Most of us have had an experience so surprising, so moving, so profound, that it changed our lives in an instant.
Perhaps falling in love for the first time, or seeing a child born, or looking up at the night sky and really understanding how immense it all is. This feeling, we’ve told ourselves, is the real essence of life.
Then we’ve gotten on with our lives, and all but forgotten about it.
How is this possible? How is it that we let these moments go so easily, instead of putting them at the center of our lives?
“That’s the $64 million question,” says Saybrook psychology faculty member Kirk Schneider. Memory is always fleeting, the present is always distracting, but he thinks there are other factors at work. “Our society, industrialization in general, puts a premium on control, efficiency, and expedience, and these are helpful in meeting people’s needs. But at the extreme … and I think we’ve moved into the extreme… it becomes debilitating to a fuller experience of life. I think our quick fix model of living has alienated us from awe, even made us fearful of it.”
That becomes “a vicious cycle,” he says. “Experiencing awe requires profound reflection, pausing, searching, and sensing, all the things we’re not given time to do, which means that even when we experience awe, it’s harder to stay with.”
Schneider’s recent book, Awakening to Awe: Personal Stories of Profound Transformation, is a guide to help recapture the ability to experience, and stay with, awe.
“On the one hand, it’s not so simple in our culture because we have to break through so many layers of conditioning, but on another level it is quite simple because it’s always available,” Schneider says. “If we do want to start attuning ourselves to the bigger picture of life, we can do that in any circumstance. I think Victor Frankl proved that. If he was able to do that in the death camp … if he’s able to experience the beauty of the Bavarian mountains while on a train to Auschwitz … then I think it gives hope to all of us, even to people who are significantly depressed that they too can (at least potentially) see the bigger picture of living.”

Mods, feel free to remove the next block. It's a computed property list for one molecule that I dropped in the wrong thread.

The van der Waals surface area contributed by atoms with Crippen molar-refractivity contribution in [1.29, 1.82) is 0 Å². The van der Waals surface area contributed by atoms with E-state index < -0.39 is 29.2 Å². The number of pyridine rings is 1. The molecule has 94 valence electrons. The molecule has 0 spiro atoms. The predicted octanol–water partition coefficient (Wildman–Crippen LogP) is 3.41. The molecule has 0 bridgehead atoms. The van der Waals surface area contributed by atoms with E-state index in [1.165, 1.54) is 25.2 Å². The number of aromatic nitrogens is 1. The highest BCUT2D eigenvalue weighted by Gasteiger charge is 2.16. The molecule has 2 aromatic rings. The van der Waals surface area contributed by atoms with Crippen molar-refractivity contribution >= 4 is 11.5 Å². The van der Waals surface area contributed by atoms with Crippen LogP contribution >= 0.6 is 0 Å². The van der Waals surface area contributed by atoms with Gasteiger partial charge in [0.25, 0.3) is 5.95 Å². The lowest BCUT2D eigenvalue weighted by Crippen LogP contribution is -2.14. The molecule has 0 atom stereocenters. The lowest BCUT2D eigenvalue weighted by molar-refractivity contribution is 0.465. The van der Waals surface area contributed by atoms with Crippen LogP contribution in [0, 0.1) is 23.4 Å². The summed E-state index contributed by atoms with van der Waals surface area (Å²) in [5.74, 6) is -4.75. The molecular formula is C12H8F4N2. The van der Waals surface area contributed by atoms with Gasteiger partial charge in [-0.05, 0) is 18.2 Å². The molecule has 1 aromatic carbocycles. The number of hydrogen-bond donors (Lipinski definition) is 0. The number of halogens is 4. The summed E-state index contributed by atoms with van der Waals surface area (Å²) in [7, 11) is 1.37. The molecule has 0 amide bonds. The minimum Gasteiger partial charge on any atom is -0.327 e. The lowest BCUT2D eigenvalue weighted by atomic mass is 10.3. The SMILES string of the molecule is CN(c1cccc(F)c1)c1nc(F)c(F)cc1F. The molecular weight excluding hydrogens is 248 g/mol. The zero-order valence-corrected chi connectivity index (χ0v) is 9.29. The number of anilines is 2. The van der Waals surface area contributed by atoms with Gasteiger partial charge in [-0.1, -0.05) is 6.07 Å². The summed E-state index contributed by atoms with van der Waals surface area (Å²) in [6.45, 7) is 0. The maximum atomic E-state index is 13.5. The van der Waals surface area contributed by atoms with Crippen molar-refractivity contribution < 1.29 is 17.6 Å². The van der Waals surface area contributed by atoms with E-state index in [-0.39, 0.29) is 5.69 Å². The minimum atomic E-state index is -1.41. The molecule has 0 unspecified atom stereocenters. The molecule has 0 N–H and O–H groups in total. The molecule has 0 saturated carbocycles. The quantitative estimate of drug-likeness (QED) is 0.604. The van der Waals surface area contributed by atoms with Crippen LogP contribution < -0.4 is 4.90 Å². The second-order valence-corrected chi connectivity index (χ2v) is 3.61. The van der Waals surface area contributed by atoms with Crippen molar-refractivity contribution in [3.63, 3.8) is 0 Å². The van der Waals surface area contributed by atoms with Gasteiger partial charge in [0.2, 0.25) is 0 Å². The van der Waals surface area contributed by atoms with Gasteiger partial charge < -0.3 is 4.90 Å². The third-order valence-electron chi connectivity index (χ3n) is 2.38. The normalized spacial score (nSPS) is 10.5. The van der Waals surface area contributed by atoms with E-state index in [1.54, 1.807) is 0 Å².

Studying people’s recollections of the times they’ve experienced awe, Schneider has found that there are seven approaches, or “lenses,” that help us focus on the essential, mysterious, and profound qualities of life.
The first lens, the Lens of Transience, is an attunement to the passing nature of time. “In almost any circumstance, if we can attune ourselves to how this circumstance is fleeting, how all circumstances are fleeting, our lives are fleeting, actually vanishing as we’re manifesting, we become more acutely aware of the preciousness of that moment, the poignancy of the moment against the background of the groundlessness of being,” he says.
The second, the Lens of Unknowing, involves turning one’s attention to the mystery, uncertainty, and “evolving nature” of life. “If we can tune into that we can tune in to how things are continually changing, and be open to the discovery of something new, of new possibility,” Schneider says.
Similarly the third lens, the Lens of Surprise, involves opening oneself up to the experience of the unexpected, such as sudden beauty. It entails stepping out from the thoroughly “controlled” lives we live most of the time and seeing what happens. At least periodically.
The Lens of Vastness “is the lens of the macro picture of life, just taking in the grandeur of that, the magnitude of all that surrounds you,” while the Lens of Intricacy “is tuning oneself into the world of subtlety around us. For example, on your walk, noticing the subtle ways that branches move in the breeze, or the wealth of associations to a given memory, body sensation, or image.”
The Lens of Sentiment is openness to one’s own emotional states and state of being. “We experience this with music, with great film, in love relationships, friendships, or simply through contemplating the mystery of being,” Schneider says. “The lens of sentiment is a very powerful way to allow oneself to be affected by this awesomeness, this mystery of being. It is to be moved, and it deepens one’s capacity to be moved by life.”
The final lens is the Lens of Solitude – something harder and harder to get in the modern world. “Computers, text messaging, iPods: you could say these things promote a kind of isolation, but it’s not solitude,” Schneider says.
For him, the ability to experience solitude is the key to self-acceptance, the key to accepting others for who they are, and the foundational lens on which all others rest.
Awakening to Awe contains the stories of how people have encountered awe through these approaches, and a practical guide to bringing vastness, sentiment, intricacy, surprise, and solitude into one’s own life – and cultivating them as best one can.
“In particular,” Schneider says, “this book is a look at how these themes translate into everyday life. I find these experiences very moving, I think everybody does, and that our lives are deeper, and more enriching, when we maintain a connection with them.”
For more information on Awakening to Awe and related works, visit Kirk Schneider’s website.